let’s see. A nation full of slaves that censors its history vs a nation not full of slaves that censors its history.

    notice the difference? I hope your book isn’t as dumb as your question.

  12. Charles Chiniquy? Lincoln’s “best friend”? I’ve read 75 books about Lincoln and his times and, while I may possibly have seen a passing reference to someone by that name, he was by no means Lincoln’s “best friend.” The list of names of those claiming to have been Lincoln’s “best friend” is long. The only person who had a legitimate claim to such an honor was Joshua Speed, a confidant from his youth. After that, one could cite Lincoln’s good (but not best) friends, such as Billy Herndon, David Davis, Leonard Swett, Ward Hill Lamon, Noah Brooks, and Lincoln’s two main secretaries, John Nicolay and John Hay. After that, the friendship claims become more and more dubious.

    Anyway, the movie was about Lincoln’s life, not his death, so I don’t see the relevance of bringing up assassination theories right now.

  13. Well, it is silly, but I am just glad Lincoln made filmcomment’s cover and apparently (haven’t read it yet) its year’s best list. Now I can die happy. :)

    http://filmcomment.com/current-issue

  14. The sad irony of this season. If Game Change or Homeland were motion pictures, Julianne Moore or Claire Danes would win an Oscar. If Lincoln were a TV-movie, it would have swept the Emmys.

  15. I’m sorry, why on Earth was Lincoln snubbed for MAKEUP AND HAIRSTYLING?? Hitchcock, anyone? Lincoln would have been my winner.

    Bruce McGill is a dead ringer for his character.

  16. Re Ryan Adams’ comment, I didn’t see them until very recently, as I have been busy with other things, but would like to respond anyway.
    Let’s see, “A nation full of slaves”. How “full” was it? Was there room to move? Correct me if I am wrong but in 1860, on the eve of the Civil War, there were eighteen free states, where there was no slavery and fifteen slave states. Which is a larger number, eighteen or fifteen? The answer is eighteen, (thanks to math class), so most states had no slavery. The mostly non-slave north was much greater in population than the slave south. Most of the states, holding a significantly bigger population therefore, had no slaves. How was the US a nation then “full of slaves”? Did you “notice the difference” between what you said and the historical facts? Isn’t that therefore kind of a “dumb” comment to make?
    Freedom of the slaves isn’t the only freedom in the United States. My point was that a vitally important freedom is freedom of speech, which is crucially important in any democracy, the most important freedom in any democratic system, I believe. I also was not saying that during the Civil War, the United States was censoring its history, so that is another thing you say without justification.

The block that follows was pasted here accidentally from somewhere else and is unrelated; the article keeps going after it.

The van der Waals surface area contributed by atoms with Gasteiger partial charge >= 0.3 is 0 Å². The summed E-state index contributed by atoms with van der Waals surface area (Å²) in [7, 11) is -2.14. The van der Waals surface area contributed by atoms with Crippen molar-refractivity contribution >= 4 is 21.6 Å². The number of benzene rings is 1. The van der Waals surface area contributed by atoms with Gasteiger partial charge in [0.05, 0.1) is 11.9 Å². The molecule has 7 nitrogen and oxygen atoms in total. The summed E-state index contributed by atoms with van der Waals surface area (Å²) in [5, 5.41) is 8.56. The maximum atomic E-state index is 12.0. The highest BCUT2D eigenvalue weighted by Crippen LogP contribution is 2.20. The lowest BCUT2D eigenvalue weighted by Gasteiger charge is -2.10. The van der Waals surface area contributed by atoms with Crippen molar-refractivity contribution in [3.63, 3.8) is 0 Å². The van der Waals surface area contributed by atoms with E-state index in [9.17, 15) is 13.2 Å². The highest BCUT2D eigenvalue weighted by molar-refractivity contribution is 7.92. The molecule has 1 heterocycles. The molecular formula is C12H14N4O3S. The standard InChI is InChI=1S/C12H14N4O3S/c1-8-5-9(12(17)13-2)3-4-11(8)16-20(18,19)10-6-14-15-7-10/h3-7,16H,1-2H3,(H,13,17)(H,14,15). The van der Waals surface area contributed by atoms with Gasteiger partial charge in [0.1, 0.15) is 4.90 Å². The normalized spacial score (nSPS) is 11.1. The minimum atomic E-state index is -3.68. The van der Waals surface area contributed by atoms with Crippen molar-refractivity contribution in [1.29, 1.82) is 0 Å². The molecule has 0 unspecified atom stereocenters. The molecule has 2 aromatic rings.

17. Re Liz Rosenthal’s comments, I also didn’t see them until very recently but would like to respond.
    Other than your own opinion, what would you cite as your sources that Chiniquy “was by no means” the 16th President’s “best friend.”? You state, “The list of names of those claiming to have been Lincoln’s ‘best friend’ is long”. I never said Chiniquy claimed to be Lincoln’s best friend, that came from someone else. I would be very interested to have you quote anyone, claiming to be Lincoln’s best friend, and cite the source. I doubt you could. I also doubt you know much about Charles Chiniquy, so it is very foolish to make statements about someone you really don’t know about. You also state, “The only person who had a legitimate claim to such an honor was Joshua Speed, a confidant from his youth. After that, one could cite Lincoln’s good (but not best) friends, such as Billy Herndon, David Davis, Leonard Swett, Ward Hill Lamon, Noah Brooks, and Lincoln’s two main secretaries, John Nicolay and John Hay. After that, the friendship claims become more and more dubious.” You say all this on the authority of your having read 75 books on Lincoln? You are a mere 16,925 short of reading the whole list of imprints on Lincoln, last time I checked, so you better get cracking, you haven’t read one half of one percent of them. Have you written any books on Lincoln? Any that are held by the Lincoln Presidential Library? Any that have been reviewed favorably by the personnel at Ford’s Theatre National Historic Site and sold there? I have. Would you say that it is wrong that is was widely alleged during the 1860 election that Lincoln was a Catholic? Have you heard of this? Would you say that is wrong that it was discussed in 1865, in newspapers in Minnesota, that hours before Lincoln’s murder and the attempt on Secretary of State William Seward’s life, that their murders were reported as news in Minnesota? If you said these things were untrue, you would be wrong. Just because you don’t know something, that doesn’t make it wrong, it just means that you are ignorant of it. Charles Chiniquy achieved world-wide fame and influence and yet you knew essentially nothing about him and may or may not have read a passing reference to him. As I stated, just because you don’t know historical information, that doesn’t mean that history doesn’t exist.